Thank you for using the timer - this advanced tool can estimate your performance and suggest more practice questions. We have subscribed you to Daily Prep Questions via email.

Customized for You

we will pick new questions that match your level based on your Timer History

Track Your Progress

every week, we’ll send you an estimated GMAT score based on your performance

Practice Pays

we will pick new questions that match your level based on your Timer History

Not interested in getting valuable practice questions and articles delivered to your email? No problem, unsubscribe here.

It appears that you are browsing the GMAT Club forum unregistered!

Signing up is free, quick, and confidential.
Join other 350,000 members and get the full benefits of GMAT Club

Registration gives you:

Tests

Take 11 tests and quizzes from GMAT Club and leading GMAT prep companies such as Manhattan GMAT,
Knewton, and others. All are free for GMAT Club members.

Applicant Stats

View detailed applicant stats such as GPA, GMAT score, work experience, location, application
status, and more

Books/Downloads

Download thousands of study notes,
question collections, GMAT Club’s
Grammar and Math books.
All are free!

Thank you for using the timer!
We noticed you are actually not timing your practice. Click the START button first next time you use the timer.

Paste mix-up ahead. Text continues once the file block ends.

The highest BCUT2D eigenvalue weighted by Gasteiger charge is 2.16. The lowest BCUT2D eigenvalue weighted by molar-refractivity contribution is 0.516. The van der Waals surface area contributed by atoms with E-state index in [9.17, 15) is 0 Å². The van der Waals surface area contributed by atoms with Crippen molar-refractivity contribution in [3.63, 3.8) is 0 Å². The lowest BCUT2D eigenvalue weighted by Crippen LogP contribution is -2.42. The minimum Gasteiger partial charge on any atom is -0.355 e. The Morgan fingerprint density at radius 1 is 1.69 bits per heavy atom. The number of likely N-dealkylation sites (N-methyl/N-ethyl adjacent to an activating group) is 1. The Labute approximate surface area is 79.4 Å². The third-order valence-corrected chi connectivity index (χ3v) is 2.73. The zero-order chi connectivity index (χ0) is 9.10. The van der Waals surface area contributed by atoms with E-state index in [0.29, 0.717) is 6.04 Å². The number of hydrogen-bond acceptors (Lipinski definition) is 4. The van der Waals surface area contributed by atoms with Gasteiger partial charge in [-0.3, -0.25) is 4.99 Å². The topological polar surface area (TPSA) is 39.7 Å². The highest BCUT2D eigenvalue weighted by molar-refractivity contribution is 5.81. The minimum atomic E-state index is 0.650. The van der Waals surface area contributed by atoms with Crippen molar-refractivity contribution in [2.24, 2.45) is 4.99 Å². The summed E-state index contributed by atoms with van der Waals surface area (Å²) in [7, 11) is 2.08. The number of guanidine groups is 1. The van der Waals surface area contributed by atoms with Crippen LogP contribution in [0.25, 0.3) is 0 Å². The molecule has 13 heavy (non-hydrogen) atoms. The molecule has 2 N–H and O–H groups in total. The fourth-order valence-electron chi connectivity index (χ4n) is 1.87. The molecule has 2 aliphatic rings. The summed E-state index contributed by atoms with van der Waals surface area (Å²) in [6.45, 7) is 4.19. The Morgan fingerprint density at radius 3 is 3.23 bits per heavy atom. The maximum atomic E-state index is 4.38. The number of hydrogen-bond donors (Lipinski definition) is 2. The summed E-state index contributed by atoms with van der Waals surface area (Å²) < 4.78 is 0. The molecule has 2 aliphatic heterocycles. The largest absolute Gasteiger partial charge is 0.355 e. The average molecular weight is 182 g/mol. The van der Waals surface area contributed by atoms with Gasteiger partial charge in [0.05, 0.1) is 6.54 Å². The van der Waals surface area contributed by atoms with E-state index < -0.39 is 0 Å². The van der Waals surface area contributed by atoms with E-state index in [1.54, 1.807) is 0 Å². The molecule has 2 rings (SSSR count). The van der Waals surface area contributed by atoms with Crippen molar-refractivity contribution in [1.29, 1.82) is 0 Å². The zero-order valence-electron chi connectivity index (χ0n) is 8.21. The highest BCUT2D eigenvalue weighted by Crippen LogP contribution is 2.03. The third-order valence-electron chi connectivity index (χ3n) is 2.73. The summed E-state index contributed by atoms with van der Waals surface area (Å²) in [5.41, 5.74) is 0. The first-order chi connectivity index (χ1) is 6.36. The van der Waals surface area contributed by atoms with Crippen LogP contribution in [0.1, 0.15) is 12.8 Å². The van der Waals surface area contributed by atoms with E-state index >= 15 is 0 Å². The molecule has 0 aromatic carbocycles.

There are many benefits to timing your practice, including:

A certain stock exchange designates each stock with a 1,2 or [#permalink]
19 Dec 2007, 05:09

A certain stock exchange designates each stock with a 1,2 or 3-letter code where each letter is selected from the 26 letters of the alphabet. If the letters may be repeatyed and if the same letters used in a different order constitute a different code, how many different stocks is it possibile to uniquely designate with these codes?

Re: permutations - DIFFICULT [#permalink]
19 Dec 2007, 13:20

marcodonzelli wrote:

A certain stock exchange designates each stock with a 1,2 or 3-letter code where each letter is selected from the 26 letters of the alphabet. If the letters may be repeatyed and if the same letters used in a different order constitute a different code, how many different stocks is it possibile to uniquely designate with these codes?

A.2951 B.8125 C.15600 D. 16302 E.18278

This wasn't too difficult, just may seem so b/c we don't usually encounter these types of perm problems..

Re: permutations - DIFFICULT [#permalink]
21 Dec 2007, 21:19

marcodonzelli wrote:

A certain stock exchange designates each stock with a 1,2 or 3-letter code where each letter is selected from the 26 letters of the alphabet. If the letters may be repeatyed and if the same letters used in a different order constitute a different code, how many different stocks is it possibile to uniquely designate with these codes?

last digit of 26: 6 last digit of 26^2: 6 last digit of 26^3: 6 last digit of the sum: 8

Therefore, E

This short cut for calculation is awesome! Thanks Walker!

Walker,
There is a gap in my knowledge of this problem. I can understand only the case 26*26*26. B/c the codes can be designate by 26C1*26C1*26C1. Can Walker make clear why I must plus 26 and 26*26?

Originally posted on MIT Sloan School of Management : We are busy putting the final touches on our application. We plan to have it go live by July 15...